The concept of having a diverse team with differing viewpoints and cultural experiences is nothing new. Having diversity fosters growth, equity, empathy, and new ideas that all voices find value in. The present-day employment landscape is full of top performers with a wide variety of cultural and generational experiences.
Today, it is not unheard of for a business’s workforce to be composed of four (or more) generations. The current workforce is composed primarily of three generations: Baby Boomers, Gen-X, and Millennials. Even though these generations are considered the “Big 3” of the working world, young professionals from Gen-Z are entering the workforce at an increasing rate. This, combined with more and more Baby Boomers transitioning into retirement means that the makeup of the talent pool looks drastically different than it did a few years ago.
The first step in leading a multigenerational workforce is to recognize different generational preferences (Ashley-Hall, 2016).
Often, the cultural differences between different generations can make it challenging for leaders to manage and motivate a multigenerational workforce uniformly. After all, different generations are unique cultures shaped by educational, economic, social, and political contexts (Thompson & Gregory, 2012), and often, the prioritization of a company’s culture, employee benefits, and performance incentive programs are viewed (and valued) differently between professionals of different ages.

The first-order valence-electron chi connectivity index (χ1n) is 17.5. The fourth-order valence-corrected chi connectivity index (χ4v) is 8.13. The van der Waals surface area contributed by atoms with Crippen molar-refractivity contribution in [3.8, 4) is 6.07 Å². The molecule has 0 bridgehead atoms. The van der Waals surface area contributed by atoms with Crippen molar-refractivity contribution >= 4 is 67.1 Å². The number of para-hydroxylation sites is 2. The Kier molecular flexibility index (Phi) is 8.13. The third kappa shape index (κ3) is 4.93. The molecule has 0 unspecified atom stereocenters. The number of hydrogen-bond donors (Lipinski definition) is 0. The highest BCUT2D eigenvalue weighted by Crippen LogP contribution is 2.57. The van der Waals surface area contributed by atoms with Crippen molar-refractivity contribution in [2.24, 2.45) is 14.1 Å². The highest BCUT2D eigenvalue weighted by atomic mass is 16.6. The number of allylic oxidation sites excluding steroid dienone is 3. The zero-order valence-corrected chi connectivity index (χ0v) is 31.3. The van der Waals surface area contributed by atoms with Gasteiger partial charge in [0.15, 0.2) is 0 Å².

In order to effectively lead a multigenerational team, it is important for leaders to understand which components of employment hold significance to each generation, and what expectations different generations have of their employer.
What Does My Team Expect From My Business?
In addition to viewing the balance and fluidity between personal and professional lives differently, different generations also deviate in their expectations regarding job execution as well; this encompasses aspects such as work format/ environment, motivation, team dynamics, types of resources/support required, etc.
Baby Boomers are motivated by having a sense of purpose and secondly, their salary (Lesonsky, 2019, para. 5). On the other hand, Millennials are community-oriented and enjoy being involved; they are usually interested in their organization [as a whole] (Lesonsky, 2019, para. 5). Millennials value their caring characteristic, which pushes them to volunteer or help others (Lesonsky, 2019, para. 5).
Money and passion for their work are motivating factors for Millennials. Regarding the work environment, Millennials appreciate the opportunity to work from home, and will often be more creative when given the opportunity to work remotely. Conversely, other generations, (Gen X and Baby Boomers) prefer a more traditional work office space (Lesonsky, 2019, para. 6). When millennials are working on-site, they prefer a more open floor plan and stand up desks.
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What Does My Team Expect from Leadership?